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Press Release
UNITED NATIONS
Department of Public Information · News Coverage Service · New York


GA/PAL/763
11 June 1997

COMPLEMENTARITY, MUTUAL RECOGNITION BETWEEN PALESTINIAN
AUTHORITY AND NGOS STRESSED, AT NORTH AMERICAN SYMPOSIUM


Participants at the North American Non-governmental Organizations (NGO) Symposium on the Question of Palestine this morning stressed the importance of ensuring complementarity and mutual recognition in the activities of such organizations and those of the Palestinian Authority, as the Symposium entered its third day.

Despite misunderstanding between the two sectors, they needed to establish a complementary relationship, defined in legislation and approved by the Palestinian parliament, the General Director of the Arab Centre for Agricultural Development in Jerusalem, Samir Barghouthi, told the Symposium. He was one of three panellists who made presentations on promoting joint action by Palestinian and North American NGOs in the transition to self-determination and statehood.

During today's discussions, a number of participants said earlier draft legislation drawn up to govern the relationship between the Authority and the non-governmental organizations had been undemocratic and had come under heavy criticism. The view was expressed that even though the NGOs were engaged in a number of efforts with the Authority, that relationship needed to be clarified.

Marwan Jilani, observer for Palestine, said that while some officials in the Authority opposed the role of non-governmental organizations, other officials supported them. Palestinians wanted to build and strengthen their governmental institutions, whose role should complement that of the NGOs. The challenge was to find common goals and decide on the type of action which advanced the rights of the Palestinian people.

The Director of the Women's Studies Centre in Jerusalem, Suha Hindiyeh-Mani, said Palestinian women's organizations which took up gender issues faced challenges from the predominantly male-oriented society. She cited both a growing fundamentalist faction in the traditional Palestinian community and the "discrete discourse" of the Palestinian Authority. Gender concerns were not part of the Authority's agenda, she said.

The Executive Director of the Children's Middle East Network in Berkeley, California, Barbara Lubin, stressed that the agenda for non-governmental action should be set by the Palestinian NGOs, as leadership should come from those who had to live with the results. It was imperative that the non-governmental organizations in the field work together in harmony and not treat each other as competitors.

The Symposium will meet again at 5 p.m. today to conclude its work.

Symposium Work Programme

The North American Non-Governmental Organization (NGO) Symposium on the Question of Palestine met this morning to continue its consideration of the theme, "Thirty years of occupation -- looking ahead towards self-determination and statehood". It is expected to hear presentations on the subject of its third panel, "Promoting joint action of Palestinian and North American NGOs in support of the transition to self-determination and statehood". Speakers were to address in particular the Palestinian women's movement, as well as the activities of NGOs in Palestine, the United States and Canada.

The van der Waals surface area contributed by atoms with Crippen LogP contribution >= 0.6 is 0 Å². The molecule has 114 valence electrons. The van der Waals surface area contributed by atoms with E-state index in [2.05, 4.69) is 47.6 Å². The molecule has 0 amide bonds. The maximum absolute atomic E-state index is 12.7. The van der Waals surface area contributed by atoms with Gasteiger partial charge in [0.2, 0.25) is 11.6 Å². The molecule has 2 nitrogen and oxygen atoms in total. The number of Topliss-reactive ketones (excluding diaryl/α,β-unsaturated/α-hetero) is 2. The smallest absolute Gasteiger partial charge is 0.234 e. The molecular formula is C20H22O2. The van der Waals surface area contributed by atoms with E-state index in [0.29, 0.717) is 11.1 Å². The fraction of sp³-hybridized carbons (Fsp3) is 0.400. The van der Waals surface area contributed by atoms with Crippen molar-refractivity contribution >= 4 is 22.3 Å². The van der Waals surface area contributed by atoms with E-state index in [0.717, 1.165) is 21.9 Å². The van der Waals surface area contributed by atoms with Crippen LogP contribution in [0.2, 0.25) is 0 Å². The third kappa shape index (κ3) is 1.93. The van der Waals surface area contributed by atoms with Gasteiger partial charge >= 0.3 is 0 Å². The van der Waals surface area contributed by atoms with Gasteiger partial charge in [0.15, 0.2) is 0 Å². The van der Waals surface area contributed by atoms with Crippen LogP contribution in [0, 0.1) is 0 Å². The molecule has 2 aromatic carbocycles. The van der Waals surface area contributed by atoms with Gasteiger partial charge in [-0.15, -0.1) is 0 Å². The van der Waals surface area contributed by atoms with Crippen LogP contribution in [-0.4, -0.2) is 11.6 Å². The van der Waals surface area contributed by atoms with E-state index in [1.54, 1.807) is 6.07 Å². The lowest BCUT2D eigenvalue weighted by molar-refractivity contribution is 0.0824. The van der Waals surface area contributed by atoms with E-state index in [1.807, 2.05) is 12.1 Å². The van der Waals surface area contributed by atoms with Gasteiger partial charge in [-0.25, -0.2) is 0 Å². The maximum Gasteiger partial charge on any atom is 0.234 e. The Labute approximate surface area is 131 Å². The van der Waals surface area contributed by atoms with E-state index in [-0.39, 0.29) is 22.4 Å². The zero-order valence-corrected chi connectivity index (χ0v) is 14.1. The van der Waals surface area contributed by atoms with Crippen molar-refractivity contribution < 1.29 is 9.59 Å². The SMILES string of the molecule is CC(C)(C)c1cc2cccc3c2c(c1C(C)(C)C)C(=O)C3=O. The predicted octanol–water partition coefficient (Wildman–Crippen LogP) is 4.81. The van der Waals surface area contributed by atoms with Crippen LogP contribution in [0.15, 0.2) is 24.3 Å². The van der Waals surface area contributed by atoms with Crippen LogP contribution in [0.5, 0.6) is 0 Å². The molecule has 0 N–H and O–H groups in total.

Statements

SUHA HINDIYEH-MANI, Director of the Women's Studies Centre in Jerusalem, said the absence of an organized women's movement in Palestine did not necessarily mean that work on women's and gender issues was not taking place. Various women's societies, communities and organizations were working on gender issues at different levels and with different approaches. Until very recently, the Palestinian women's movement had been engaged predominantly in national politics, which had paved the way for work on gender politics at the grass-roots level.

Palestinian women's organizations which took up gender issues faced constant challenges from the predominantly male-oriented society, she said. Those challenges were manifested in the growing fundamentalist faction in the traditional Palestinian community, as well as in the discrete discourse of the Palestinian Authority. Fundamentalists were waging an organized campaign among women and had begun to speak out against women's organizations. Recently, a proposed women's committee in the Palestinian Legislative Council had been voted down, with fundamentalists claiming the committee was an imitation of Western parliaments and alien to Palestinian tradition. The Palestinian Authority had not promoted any measures that protected women; gender concerns were not part of its agenda.

Much remained to be done to promote the idea of gender equity in the Palestinian community, she said. In recent elections to the Legislative Council, only 28 of the candidates, or 4.15 per cent, were women. Only five of those candidates had been elected, most of whom had been backed by mainstream political organizations or received sufficient funding. The building of coalitions among women's organizations was a significant development that was emerging at the national and regional levels. Such regional mechanisms enabled women's groups to learn through the sharing of their experiences. The AISHA, a women's forum comprised of the Women's Studies Centre, the Women's Legal and Counselling Centre and the Women's Affairs Centre/Gaza, was a regional network that empowered its members through such sharing and helped them combat the challenges faced by women.

SAMIR BARGHOUTHI, the General Director of the Arab Centre for Agricultural Development in Jerusalem, said there had been very little change since the Oslo agreements. Refugees were still refugees and settlements were expanding. Control over security was still in the hands of Israel, which denied Palestinians the right to establish a sovereign state, and Palestine was still under occupation.

While Israel had used the Oslo agreements to boost its international reputation, it continued to deny the Palestinians' right to self-determination, he said. Its violation of clauses in the Oslo agreements allowing for the free movement of labour, goods and services between Israel and the areas under control of the Palestinian Authority had caused one third of the Palestinian labour force, which used to work in Israel, to lose their jobs. Since Oslo, Palestinian gross national product (GNP) had declined by 18 per cent, while per capita GNP had fallen by 35 per cent.